But here’s the thing, sometimes you don’t go to your trusted fruit seller. Or it is really just too late in the season. And you find yourself with a handful of fruits that will start to wrinkle before they will ever ripen. That’s where I found myself with four donut peaches last weekend. I wanted to save them (we can’t waste peaches now!) but eaten raw they would have been so disappointing. So I thought of Romain’s favorite dessert, cut the peaches in half, and mixed oats, butter, flour, and sugar with a pinch of lemon zest.

And here’s what you do with your stone fruit that won’t ripen: you make individual fruit crisps with them. Very simple, very fast, and so good that the Frenchman, who, despite having a favorite type of it, eats dessert so rarely that when he says yes to one I ask him if he is sure, well these are so good that he asked for more. In fact, I had to hide these two to photograph! That’s testimony, people. Try them.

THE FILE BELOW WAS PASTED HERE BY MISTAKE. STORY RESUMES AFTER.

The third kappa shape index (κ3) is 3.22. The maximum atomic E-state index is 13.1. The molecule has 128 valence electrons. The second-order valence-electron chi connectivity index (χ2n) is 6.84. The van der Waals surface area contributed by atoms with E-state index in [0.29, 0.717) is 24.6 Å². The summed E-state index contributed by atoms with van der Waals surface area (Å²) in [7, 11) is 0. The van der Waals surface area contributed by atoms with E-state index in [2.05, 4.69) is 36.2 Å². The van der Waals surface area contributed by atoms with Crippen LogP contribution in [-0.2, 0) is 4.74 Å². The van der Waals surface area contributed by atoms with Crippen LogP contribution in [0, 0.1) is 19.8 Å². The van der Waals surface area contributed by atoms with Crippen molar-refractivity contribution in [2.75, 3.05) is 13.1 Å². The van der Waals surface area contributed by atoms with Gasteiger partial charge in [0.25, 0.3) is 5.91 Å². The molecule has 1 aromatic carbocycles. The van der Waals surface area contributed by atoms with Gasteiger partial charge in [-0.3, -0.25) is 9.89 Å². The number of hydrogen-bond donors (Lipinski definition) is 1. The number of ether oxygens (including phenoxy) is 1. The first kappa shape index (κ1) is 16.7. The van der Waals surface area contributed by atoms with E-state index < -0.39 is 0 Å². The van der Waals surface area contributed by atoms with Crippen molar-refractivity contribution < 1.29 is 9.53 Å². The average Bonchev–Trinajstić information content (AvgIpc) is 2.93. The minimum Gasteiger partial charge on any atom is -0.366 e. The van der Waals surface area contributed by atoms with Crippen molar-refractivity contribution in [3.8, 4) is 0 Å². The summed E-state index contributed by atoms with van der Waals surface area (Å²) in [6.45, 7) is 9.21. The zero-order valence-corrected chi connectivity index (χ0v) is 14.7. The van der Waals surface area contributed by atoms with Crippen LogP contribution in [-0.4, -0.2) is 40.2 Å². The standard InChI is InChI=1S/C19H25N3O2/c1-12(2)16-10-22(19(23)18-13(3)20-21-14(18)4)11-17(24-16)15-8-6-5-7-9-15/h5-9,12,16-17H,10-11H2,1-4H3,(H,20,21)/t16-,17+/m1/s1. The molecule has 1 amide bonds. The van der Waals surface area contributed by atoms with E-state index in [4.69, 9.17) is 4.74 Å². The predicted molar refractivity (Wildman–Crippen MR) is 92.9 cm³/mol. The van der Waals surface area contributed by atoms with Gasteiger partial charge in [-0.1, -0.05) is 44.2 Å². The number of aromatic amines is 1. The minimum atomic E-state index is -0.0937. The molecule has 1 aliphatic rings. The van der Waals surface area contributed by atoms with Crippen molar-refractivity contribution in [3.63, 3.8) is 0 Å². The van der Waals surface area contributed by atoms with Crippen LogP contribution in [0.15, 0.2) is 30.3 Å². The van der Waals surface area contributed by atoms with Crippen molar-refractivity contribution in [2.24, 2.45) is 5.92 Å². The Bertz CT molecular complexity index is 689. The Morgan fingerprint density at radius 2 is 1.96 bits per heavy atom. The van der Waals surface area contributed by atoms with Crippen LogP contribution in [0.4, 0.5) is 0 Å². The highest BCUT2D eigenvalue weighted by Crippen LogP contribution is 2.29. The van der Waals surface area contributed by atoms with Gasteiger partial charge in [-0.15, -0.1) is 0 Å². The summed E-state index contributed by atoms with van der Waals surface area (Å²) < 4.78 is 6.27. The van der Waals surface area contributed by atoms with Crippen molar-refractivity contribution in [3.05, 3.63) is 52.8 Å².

Donut Peach Crumbles

makes 8 pieces, for 8 servings or 2 if you invite a Frenchman


4 donut peaches

1/4 cup flour

1/4 cup brown sugar

1/4 cup rolled oats

25g or 1 1/2 tbsp. chilled butter, cut into smallish pieces

1/4 tsp cinnamon

1/2 tsp fresh lemon zest

large pinch of freshly grated nutmeg

whipped cream (optional)

a handful of unsalted pistachios, roughly chopped (optional)


  1. Preheat the oven to 350°F/180°C. Line a baking pan with parchment.
  2. Cut the peaches in half across their width and, if they are easy to remove, remove pits. You can leave them in, and I did, just be sure to tell the recipient that there may be a pit in the center. Arrange the halves cut side up on the baking pan.
  3. Place the rest of the ingredients into a mixing bowl and, either with your finger tips or a pastry cutter, combine until it creates large crumbly chunks and the ingredients are incorporated. Divide this mixture evenly over the tops of the halved peaches.
  4. Bake in the oven until the tops are golden, about 30 minutes.
  5. Serve warm or at room temperature topped with fluffy whipped cream and little gems of chopped pistachio.




*”Yum!” in French. Isn’t it funny to translate sounds?